Refinishing our old growth hardwood floors
We have started one of the last projects we need to complete before we can move in... refinishing the floors! According to an early 1900's newspaper article, these are black ash floors. Ash trees used to be very prevalent before the ash borer started decimating the population here. In fact, we just had an ash tree removed last spring because of the emerald ash borer. We did save the wood and intend on having it milled onsite into boards that we can then use as needed for future repairs to the house. The raw sanded wood is nearly white, it has a very distinct grain pattern, and the most telling feature is the smell... When sanded it definitely has a unique smell that is not reminiscent of any wood shop I've ever been in before. Although, I believe we have two species of wood flooring. The main entertaining spaces and halls have what I believe is the ash floor. While the bedrooms and back rooms all have a much lighter tone, with a lot less grain pattern. I haven't identified this one yet.
To start, we rented a buffer sander purely out of not knowing how to use a drum sander. We used this at our last house and it worked well. But the finish on these floors just wasn't coming up quickly with that sander. So we went back and rented a drum sander. I was pretty afraid of this thing, but I did speak with Kadee at Pete's Hardwoods in Minnesota and watched all of their videos on how to use a drum sander. It seriously is like learning to drive a manual car, once I figured out the raising and the lowering of the drum while keeping the sander in motion it was actually really easy. I practiced in an area that will eventually be a closet so any marred spots will be hidden from plain view. The hardest thing I found out of the whole process was keeping my arms strong to keep the sander from pulling forwards too quickly.
On the square buff sander we started with 20 grit, and it just wasn't cutting it. On the drum sander we went with a 36 grit paper. It cut down the finish so quickly. We probably could have done 20 just to get the job done quicker, and may on another room, but for our first try I think 36 worked just fine. We cut diagonally across the whole room, and then went with the grain. I think I changed the sandpaper out 3-4 times just to make sure it was really cutting down the finish and not creating extra work for myself. After the 36 we bumped up to 60 and went through the same motions. To finish we will end at an 80 grit following the same patterns. We will edge the room in the same progression of papers as well. For those nervous about the grit of the paper, it was definitely necessary to get the old finish off - and these floor boards are still over an inch thick in the worst of spots! We actually ended up doing our last room with a base grit of 20 and I am still kicking myself for not starting off with that in every room. Hours would have been saved over the course of 2000+ square feet of sanding.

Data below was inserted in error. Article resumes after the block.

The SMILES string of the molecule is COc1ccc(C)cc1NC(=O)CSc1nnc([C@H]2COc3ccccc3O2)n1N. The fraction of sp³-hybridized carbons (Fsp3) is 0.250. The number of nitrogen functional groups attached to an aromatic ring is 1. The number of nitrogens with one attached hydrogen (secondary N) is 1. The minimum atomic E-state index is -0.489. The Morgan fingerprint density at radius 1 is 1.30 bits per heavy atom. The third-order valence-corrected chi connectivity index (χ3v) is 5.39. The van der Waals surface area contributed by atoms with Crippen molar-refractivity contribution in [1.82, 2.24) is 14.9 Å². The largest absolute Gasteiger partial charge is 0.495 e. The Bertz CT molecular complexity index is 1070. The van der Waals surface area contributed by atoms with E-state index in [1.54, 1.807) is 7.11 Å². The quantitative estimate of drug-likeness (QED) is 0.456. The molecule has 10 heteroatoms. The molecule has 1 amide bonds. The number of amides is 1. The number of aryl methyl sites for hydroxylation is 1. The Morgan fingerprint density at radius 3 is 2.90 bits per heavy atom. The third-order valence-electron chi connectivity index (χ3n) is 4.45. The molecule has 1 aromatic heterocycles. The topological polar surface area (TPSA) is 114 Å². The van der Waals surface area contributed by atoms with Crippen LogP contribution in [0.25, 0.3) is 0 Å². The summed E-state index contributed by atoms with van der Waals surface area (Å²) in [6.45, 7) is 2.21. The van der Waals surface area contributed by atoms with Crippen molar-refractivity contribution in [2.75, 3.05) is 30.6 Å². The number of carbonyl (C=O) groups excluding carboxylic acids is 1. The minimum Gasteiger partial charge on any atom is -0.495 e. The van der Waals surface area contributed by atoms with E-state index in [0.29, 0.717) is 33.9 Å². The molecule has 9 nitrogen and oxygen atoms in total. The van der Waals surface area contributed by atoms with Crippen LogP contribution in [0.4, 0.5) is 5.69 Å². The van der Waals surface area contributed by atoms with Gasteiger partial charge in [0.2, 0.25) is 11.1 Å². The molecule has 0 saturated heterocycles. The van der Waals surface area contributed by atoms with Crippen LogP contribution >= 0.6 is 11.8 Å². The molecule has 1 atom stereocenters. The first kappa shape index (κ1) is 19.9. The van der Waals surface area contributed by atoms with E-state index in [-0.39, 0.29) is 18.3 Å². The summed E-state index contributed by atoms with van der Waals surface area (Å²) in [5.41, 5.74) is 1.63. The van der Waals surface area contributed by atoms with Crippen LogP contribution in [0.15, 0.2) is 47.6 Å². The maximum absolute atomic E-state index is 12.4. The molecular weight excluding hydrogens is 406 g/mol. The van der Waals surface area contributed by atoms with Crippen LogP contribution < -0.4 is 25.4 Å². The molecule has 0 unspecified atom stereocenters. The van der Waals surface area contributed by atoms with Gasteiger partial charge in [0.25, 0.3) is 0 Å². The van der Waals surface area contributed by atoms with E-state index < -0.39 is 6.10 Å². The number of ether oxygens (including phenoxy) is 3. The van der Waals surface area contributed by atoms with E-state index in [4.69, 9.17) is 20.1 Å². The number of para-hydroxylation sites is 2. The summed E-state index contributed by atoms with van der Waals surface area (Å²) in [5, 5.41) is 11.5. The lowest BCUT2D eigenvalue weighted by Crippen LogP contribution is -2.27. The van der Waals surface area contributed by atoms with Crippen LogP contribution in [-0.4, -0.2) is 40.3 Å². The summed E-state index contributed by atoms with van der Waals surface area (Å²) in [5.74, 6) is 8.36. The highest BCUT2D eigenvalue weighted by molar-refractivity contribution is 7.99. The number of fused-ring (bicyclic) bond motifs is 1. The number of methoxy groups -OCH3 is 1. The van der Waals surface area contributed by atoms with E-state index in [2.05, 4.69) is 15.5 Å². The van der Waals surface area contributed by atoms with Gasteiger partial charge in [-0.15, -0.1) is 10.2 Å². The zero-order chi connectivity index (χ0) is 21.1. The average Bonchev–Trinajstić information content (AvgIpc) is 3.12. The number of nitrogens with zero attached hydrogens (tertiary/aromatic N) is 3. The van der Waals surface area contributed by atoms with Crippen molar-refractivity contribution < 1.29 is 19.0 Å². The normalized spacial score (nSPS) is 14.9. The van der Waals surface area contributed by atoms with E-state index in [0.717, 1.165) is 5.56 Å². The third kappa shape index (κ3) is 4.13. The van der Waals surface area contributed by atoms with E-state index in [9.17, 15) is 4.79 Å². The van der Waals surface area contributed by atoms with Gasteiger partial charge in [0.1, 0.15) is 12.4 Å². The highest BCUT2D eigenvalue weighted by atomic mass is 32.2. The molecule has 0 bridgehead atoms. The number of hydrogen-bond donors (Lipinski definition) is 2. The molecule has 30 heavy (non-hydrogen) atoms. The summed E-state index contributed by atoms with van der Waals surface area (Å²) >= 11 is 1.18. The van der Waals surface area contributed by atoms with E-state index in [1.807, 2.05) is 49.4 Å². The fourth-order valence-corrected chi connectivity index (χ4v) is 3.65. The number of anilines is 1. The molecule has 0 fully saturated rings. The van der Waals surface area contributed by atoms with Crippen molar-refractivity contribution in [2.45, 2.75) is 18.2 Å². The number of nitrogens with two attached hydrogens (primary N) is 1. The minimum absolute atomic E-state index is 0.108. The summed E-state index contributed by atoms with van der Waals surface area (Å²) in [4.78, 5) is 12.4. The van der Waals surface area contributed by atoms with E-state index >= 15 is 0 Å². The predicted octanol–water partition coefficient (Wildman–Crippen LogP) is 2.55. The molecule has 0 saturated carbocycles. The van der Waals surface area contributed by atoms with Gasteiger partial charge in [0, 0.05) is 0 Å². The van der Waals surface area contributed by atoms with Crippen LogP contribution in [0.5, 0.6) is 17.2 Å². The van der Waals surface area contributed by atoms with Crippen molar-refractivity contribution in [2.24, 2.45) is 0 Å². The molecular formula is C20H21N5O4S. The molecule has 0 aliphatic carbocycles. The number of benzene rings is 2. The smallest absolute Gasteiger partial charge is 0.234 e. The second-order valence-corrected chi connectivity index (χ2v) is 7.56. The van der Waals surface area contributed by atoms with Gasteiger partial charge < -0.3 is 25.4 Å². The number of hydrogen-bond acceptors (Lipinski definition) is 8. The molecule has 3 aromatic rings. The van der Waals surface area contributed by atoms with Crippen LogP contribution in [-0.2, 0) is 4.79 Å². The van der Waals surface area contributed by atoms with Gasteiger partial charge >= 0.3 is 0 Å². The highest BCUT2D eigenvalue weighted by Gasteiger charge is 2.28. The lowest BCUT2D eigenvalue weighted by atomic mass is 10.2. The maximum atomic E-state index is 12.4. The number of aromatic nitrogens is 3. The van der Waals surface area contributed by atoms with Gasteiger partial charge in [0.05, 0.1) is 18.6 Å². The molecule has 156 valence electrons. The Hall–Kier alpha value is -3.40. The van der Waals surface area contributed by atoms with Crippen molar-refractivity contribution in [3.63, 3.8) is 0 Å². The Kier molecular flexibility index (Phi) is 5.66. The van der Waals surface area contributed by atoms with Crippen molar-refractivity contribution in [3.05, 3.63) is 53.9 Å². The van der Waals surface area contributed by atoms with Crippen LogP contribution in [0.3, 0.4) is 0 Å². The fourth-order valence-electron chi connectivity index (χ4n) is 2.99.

To finish the floors we are using Pallman's floor coating. We sampled a board to decide between their Pall-x Color and Pall Clear. Both were beautiful, but we ultimately decided to choose Pall-x Color for the ever so slight warmth it brought to the floors. The top coat is a two part finish that will remain clear and not yellow over time. Being a two part finish we are confined to using it all once mixed, but it should be a very, VERY durable finish. I believe this finish is actually rated for commercial use. Our thinking is that we really don't want to refinish the floors in our lifetime - and by that we mean a complete sanding back to raw wood. We fully intend to buff and recoat in 15-20 years, or sooner, and so on should the finish need it.
We are still working on some detail sanding work before we can be ready to put the finish down. The house was built well before shoe moulding became popular so where the wood floor meets the trim is it. I need to go around and scrape all those areas, and I am using a mouse sander in some really tough spots. I will have to go back through and rough those areas up a bit - I've read that using a palm sander can almost "buff" the floors and make them accept finish differently than the larger areas. We are also pending our framing inspection before we put up drywall - I only mention this because I refuse to put down this finish and have bits of rockwool dust fall into my freshly coated floors! But we are more than pleased with how these floors are shaping up. The old finish wasn't necessarily a dark finish, but compared to the raw wood it really was. The house is so much brighter now and that's still with the dark exposed joists. We can't wait to see what it looks like once we actually get everything wrapped up!